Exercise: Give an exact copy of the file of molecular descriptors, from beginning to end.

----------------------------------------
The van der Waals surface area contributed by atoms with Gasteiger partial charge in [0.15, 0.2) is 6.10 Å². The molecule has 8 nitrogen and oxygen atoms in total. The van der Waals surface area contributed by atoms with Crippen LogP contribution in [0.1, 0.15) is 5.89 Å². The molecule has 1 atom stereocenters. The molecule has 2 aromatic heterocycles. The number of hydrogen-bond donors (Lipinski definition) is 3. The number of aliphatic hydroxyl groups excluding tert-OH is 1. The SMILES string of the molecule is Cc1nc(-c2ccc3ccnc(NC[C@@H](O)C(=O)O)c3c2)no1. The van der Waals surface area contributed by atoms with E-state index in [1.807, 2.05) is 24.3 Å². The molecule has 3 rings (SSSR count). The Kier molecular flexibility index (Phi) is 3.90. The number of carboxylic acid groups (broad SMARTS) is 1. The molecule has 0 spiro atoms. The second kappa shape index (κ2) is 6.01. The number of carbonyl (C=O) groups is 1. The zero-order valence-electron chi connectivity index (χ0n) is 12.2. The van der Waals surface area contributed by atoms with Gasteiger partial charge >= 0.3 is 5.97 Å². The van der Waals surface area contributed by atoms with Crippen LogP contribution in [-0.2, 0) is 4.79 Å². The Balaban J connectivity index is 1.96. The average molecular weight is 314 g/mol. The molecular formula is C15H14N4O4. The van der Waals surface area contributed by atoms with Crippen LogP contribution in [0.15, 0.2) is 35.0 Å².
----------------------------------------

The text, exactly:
The van der Waals surface area contributed by atoms with Gasteiger partial charge in [0.15, 0.2) is 6.10 Å². The molecule has 8 nitrogen and oxygen atoms in total. The van der Waals surface area contributed by atoms with Crippen LogP contribution in [0.1, 0.15) is 5.89 Å². The molecule has 1 atom stereocenters. The molecule has 2 aromatic heterocycles. The number of hydrogen-bond donors (Lipinski definition) is 3. The number of aliphatic hydroxyl groups excluding tert-OH is 1. The SMILES string of the molecule is Cc1nc(-c2ccc3ccnc(NC[C@@H](O)C(=O)O)c3c2)no1. The van der Waals surface area contributed by atoms with E-state index in [1.807, 2.05) is 24.3 Å². The molecule has 3 rings (SSSR count). The Kier molecular flexibility index (Phi) is 3.90. The number of carboxylic acid groups (broad SMARTS) is 1. The molecule has 0 spiro atoms. The second kappa shape index (κ2) is 6.01. The number of carbonyl (C=O) groups is 1. The zero-order valence-electron chi connectivity index (χ0n) is 12.2. The van der Waals surface area contributed by atoms with Gasteiger partial charge >= 0.3 is 5.97 Å². The van der Waals surface area contributed by atoms with Crippen LogP contribution in [-0.2, 0) is 4.79 Å². The Balaban J connectivity index is 1.96. The average molecular weight is 314 g/mol. The molecular formula is C15H14N4O4. The van der Waals surface area contributed by atoms with Crippen LogP contribution in [0.15, 0.2) is 35.0 Å².